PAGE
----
Can't We All Just Get Along?

Wednesday, September 9, 2009

Good grief. What I thought was a pretty innocuous post yesterday about a summer barbecue somehow turned into a flame war. Pretty inevitable for any vegan blog. I wrestled with whether or not to allow anonymous comments on this blog in the first place. My thought process was, "well, I don't want to exclude people just because they don't have a specific account."

What I've come to decide that anyone with anything *worthwhile* to say will sign up. As my husband pointed out, if you let the comments get overrun with unintelligent babble, it discourages actual discourse from reasonable people.

And that's the key word: reasonable. I believe that there is room for debate on issues of veganism. As tiring as it sometimes feels to constantly have to defend my views, I also think that engaging in debate on the subject helps sharpen your beliefs and keeps you from being lazy or stuck in an "I'm right; they're wrong" mentality. It's good to re-examine every now and then.

Veganism, in my opinion, should not be dogma, but rather an on-going choice, wherein ethical considerations from all angles are weighed. I face these decisions all the time. Consider what I call the Hot Dog Bun Dilemma.

It seems that every market near my home offers two choices when it comes to hot dog buns:
  • Organic, whole wheat, locally produced hot dog buns that happen to contain honey.
  • White flour-based, high fructose corn syrup filled buns made in giant midwestern factories that happen to not contain any animal products.

If I weigh the ethical, health, and environmental concerns against each other here, the arguably* non-vegan choice makes more sense to me. And there are plenty of vegans who would give me crap about it, saying that I'm not actually vegan if I eat honey. And that's fine because I don't choose this lifestyle because I want the label. And that is something I'd be happy to engage in a reasonable debate over because I think it is healthy.

Are zoos inherently oppressive to animals? I don't think, and enjoy frequenting them, but I'm willing to be convinced otherwise. Is wool ok if it comes from a small family farm where the sheep live full, happy lives? Especially if the alternative fabric is made in sweat shop using synthetic materials. Things aren't always black or white, right or wrong.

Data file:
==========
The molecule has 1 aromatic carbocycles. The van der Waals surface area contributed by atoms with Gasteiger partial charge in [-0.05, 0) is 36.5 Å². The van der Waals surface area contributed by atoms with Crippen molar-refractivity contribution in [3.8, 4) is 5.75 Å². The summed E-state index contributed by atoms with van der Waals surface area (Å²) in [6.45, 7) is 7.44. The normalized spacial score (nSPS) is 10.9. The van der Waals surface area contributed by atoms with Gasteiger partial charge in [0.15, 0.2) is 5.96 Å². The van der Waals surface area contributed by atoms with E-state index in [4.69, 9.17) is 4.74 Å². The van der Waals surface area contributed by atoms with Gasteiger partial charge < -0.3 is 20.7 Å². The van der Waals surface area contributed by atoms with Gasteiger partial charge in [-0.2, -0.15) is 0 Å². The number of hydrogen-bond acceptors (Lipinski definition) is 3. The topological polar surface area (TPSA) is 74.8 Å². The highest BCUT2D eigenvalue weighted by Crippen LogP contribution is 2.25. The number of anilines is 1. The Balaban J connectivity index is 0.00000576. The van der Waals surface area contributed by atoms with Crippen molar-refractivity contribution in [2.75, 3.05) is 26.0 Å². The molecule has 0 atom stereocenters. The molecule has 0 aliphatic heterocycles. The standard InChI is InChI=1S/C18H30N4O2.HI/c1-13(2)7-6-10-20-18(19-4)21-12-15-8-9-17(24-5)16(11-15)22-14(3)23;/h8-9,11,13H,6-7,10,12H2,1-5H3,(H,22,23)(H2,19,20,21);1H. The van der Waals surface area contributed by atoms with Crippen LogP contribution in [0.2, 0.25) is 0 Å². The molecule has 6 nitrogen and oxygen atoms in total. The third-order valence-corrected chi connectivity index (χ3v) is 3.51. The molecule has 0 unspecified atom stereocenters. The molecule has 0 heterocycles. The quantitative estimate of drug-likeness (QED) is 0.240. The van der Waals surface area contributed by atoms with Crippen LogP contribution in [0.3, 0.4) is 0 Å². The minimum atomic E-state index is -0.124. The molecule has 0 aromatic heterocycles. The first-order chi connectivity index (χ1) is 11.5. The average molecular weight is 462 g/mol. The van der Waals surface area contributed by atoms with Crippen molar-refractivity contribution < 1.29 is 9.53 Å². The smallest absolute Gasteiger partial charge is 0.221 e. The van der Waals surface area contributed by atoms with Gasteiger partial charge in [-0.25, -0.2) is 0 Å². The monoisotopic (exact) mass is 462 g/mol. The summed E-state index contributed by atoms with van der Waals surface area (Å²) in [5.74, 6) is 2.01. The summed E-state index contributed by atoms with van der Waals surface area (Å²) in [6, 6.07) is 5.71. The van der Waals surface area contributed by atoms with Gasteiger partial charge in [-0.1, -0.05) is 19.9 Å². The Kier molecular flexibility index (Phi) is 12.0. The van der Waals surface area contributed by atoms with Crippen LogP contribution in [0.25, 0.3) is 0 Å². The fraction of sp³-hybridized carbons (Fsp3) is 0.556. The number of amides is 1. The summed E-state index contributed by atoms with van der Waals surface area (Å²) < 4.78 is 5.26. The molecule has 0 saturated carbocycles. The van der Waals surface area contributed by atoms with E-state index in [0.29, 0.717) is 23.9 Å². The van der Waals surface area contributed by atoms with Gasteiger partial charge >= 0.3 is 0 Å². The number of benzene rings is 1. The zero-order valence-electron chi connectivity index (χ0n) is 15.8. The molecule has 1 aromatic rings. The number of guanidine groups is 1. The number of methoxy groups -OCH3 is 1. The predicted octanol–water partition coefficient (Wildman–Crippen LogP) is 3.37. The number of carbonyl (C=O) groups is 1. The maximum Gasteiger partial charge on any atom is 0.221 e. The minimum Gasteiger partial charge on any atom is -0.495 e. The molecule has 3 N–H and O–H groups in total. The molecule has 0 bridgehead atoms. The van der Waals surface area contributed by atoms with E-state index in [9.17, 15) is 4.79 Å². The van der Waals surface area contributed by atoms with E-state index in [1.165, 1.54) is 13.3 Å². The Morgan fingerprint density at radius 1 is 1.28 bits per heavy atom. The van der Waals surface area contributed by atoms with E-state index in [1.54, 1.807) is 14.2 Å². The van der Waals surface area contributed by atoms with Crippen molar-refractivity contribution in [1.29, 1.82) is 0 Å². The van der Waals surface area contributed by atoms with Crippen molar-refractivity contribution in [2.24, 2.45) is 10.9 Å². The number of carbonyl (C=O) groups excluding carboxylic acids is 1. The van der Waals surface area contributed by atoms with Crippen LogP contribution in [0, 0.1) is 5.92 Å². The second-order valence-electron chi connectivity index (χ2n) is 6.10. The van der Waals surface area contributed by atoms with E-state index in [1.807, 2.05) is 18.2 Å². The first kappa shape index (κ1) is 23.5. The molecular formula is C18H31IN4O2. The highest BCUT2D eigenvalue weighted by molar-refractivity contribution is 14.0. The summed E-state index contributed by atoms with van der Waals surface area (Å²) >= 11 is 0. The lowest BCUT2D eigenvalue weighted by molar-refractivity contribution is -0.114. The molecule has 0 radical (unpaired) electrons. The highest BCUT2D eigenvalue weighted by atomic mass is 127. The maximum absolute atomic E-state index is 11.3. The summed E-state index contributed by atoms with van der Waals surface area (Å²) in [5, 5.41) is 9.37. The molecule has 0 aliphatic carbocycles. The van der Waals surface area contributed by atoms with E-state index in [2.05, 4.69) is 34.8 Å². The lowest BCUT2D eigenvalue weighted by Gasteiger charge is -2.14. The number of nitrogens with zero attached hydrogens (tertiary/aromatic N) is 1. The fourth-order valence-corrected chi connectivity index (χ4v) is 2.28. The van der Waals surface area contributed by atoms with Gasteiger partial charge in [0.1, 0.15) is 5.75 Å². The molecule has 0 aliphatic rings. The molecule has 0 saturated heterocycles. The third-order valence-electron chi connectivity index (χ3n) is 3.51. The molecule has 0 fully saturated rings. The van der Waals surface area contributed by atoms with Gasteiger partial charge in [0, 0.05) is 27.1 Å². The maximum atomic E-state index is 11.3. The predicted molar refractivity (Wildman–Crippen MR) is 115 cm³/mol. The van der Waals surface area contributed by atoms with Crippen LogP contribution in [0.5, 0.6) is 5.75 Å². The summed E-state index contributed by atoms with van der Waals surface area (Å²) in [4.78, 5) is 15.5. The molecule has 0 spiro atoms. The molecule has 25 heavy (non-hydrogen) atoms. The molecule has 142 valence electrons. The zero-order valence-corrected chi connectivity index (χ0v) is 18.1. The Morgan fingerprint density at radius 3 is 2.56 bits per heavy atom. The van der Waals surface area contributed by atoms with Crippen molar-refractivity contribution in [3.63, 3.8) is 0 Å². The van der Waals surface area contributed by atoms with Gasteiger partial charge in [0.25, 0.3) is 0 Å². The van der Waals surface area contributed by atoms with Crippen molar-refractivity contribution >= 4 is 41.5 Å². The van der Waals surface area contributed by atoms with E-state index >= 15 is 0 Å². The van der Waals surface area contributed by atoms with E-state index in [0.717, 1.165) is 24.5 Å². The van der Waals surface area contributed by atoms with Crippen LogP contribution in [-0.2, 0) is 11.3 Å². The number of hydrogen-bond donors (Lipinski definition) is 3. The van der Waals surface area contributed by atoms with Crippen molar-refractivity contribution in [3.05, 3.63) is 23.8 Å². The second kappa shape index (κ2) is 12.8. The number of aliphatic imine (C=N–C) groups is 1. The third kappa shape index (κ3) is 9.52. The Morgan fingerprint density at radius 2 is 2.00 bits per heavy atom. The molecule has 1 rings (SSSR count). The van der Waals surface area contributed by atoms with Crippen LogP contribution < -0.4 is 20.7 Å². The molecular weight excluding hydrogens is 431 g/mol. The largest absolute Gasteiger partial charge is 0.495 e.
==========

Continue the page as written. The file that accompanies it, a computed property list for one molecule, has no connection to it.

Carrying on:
Within the vegan community there is debate all the time. Abolitionists vs. Welfarists. Sexism and racism in PETA campaigns. All of these topics are still perfectly fair game on this blog. Flaming, name-calling, stereotyping, unfounded assumptions,  and blatant mistruths are not.

*Here's an article from Slate on the honey debate. I could have sworn Erik Marcus wrote about this a few years ago, encouraging vegans not to put much emphasis on honey avoidance, but now I can't find any evidence of it. Am I mis-remembering it? Feel free to reasonably debate me in the comments.


Tim Moore said...

It's impossible to even know if the white bread buns really are vegan. They contain ingredients that are so heavily processed, who can tell where they originated?

Then of course, there are some people (some vegan themselves, some not) who think that vegans shouldn't be eating fake meat hot dogs in the first place.

Yeah, you can never please everyone. I did find this post on about the Slate article you linked to. His point is that the honey issue isn't really as controversial among most vegans as the article makes it sound. The people who think it's a big deal one way or the other are a tiny minority group within a tiny minority group.

Sharon Troy said...

Yeah, it was weird how the Slate article made it out to sound like honey was the most pressing issue of our times. I don't know any vegans who think that.

Anyway, yes, it's difficult to impossible to guarantee that anything you didn't grow and cook yourself is 100% vegan. If I had to label my stance on this I'd describe it as "harm reduction." I do the best I can to make choices that cause as little suffering as possible. I guess this puts me in the Welfarist camp, though I can certainly see both sides of that issue.